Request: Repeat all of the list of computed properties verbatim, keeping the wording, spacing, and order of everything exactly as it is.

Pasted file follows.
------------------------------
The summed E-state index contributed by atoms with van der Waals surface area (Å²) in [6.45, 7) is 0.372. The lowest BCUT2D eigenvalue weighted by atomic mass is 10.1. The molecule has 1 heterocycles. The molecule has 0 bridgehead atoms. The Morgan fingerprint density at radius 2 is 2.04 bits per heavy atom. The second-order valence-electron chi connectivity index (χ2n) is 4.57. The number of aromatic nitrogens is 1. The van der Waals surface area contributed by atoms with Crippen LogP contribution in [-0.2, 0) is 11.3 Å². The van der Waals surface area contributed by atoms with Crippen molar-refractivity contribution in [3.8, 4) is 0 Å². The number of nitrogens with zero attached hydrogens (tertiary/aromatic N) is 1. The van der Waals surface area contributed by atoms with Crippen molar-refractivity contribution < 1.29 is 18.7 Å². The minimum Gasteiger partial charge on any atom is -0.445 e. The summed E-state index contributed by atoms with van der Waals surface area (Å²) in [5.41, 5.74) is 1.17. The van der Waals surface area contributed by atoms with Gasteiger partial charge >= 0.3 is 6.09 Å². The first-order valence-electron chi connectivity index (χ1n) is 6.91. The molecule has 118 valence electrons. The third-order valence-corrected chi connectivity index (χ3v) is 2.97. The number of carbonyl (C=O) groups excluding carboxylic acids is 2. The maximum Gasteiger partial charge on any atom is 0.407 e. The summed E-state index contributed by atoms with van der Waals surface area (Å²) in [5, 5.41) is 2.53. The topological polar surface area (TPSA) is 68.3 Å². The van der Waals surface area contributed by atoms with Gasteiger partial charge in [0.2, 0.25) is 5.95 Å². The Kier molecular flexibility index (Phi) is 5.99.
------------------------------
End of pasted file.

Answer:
The summed E-state index contributed by atoms with van der Waals surface area (Å²) in [6.45, 7) is 0.372. The lowest BCUT2D eigenvalue weighted by atomic mass is 10.1. The molecule has 1 heterocycles. The molecule has 0 bridgehead atoms. The Morgan fingerprint density at radius 2 is 2.04 bits per heavy atom. The second-order valence-electron chi connectivity index (χ2n) is 4.57. The number of aromatic nitrogens is 1. The van der Waals surface area contributed by atoms with Crippen LogP contribution in [-0.2, 0) is 11.3 Å². The van der Waals surface area contributed by atoms with Crippen molar-refractivity contribution in [3.8, 4) is 0 Å². The number of nitrogens with zero attached hydrogens (tertiary/aromatic N) is 1. The van der Waals surface area contributed by atoms with Crippen molar-refractivity contribution < 1.29 is 18.7 Å². The minimum Gasteiger partial charge on any atom is -0.445 e. The summed E-state index contributed by atoms with van der Waals surface area (Å²) in [5.41, 5.74) is 1.17. The van der Waals surface area contributed by atoms with Gasteiger partial charge >= 0.3 is 6.09 Å². The first-order valence-electron chi connectivity index (χ1n) is 6.91. The molecule has 118 valence electrons. The third-order valence-corrected chi connectivity index (χ3v) is 2.97. The number of carbonyl (C=O) groups excluding carboxylic acids is 2. The maximum Gasteiger partial charge on any atom is 0.407 e. The summed E-state index contributed by atoms with van der Waals surface area (Å²) in [5, 5.41) is 2.53. The topological polar surface area (TPSA) is 68.3 Å². The van der Waals surface area contributed by atoms with Gasteiger partial charge in [0.2, 0.25) is 5.95 Å². The Kier molecular flexibility index (Phi) is 5.99.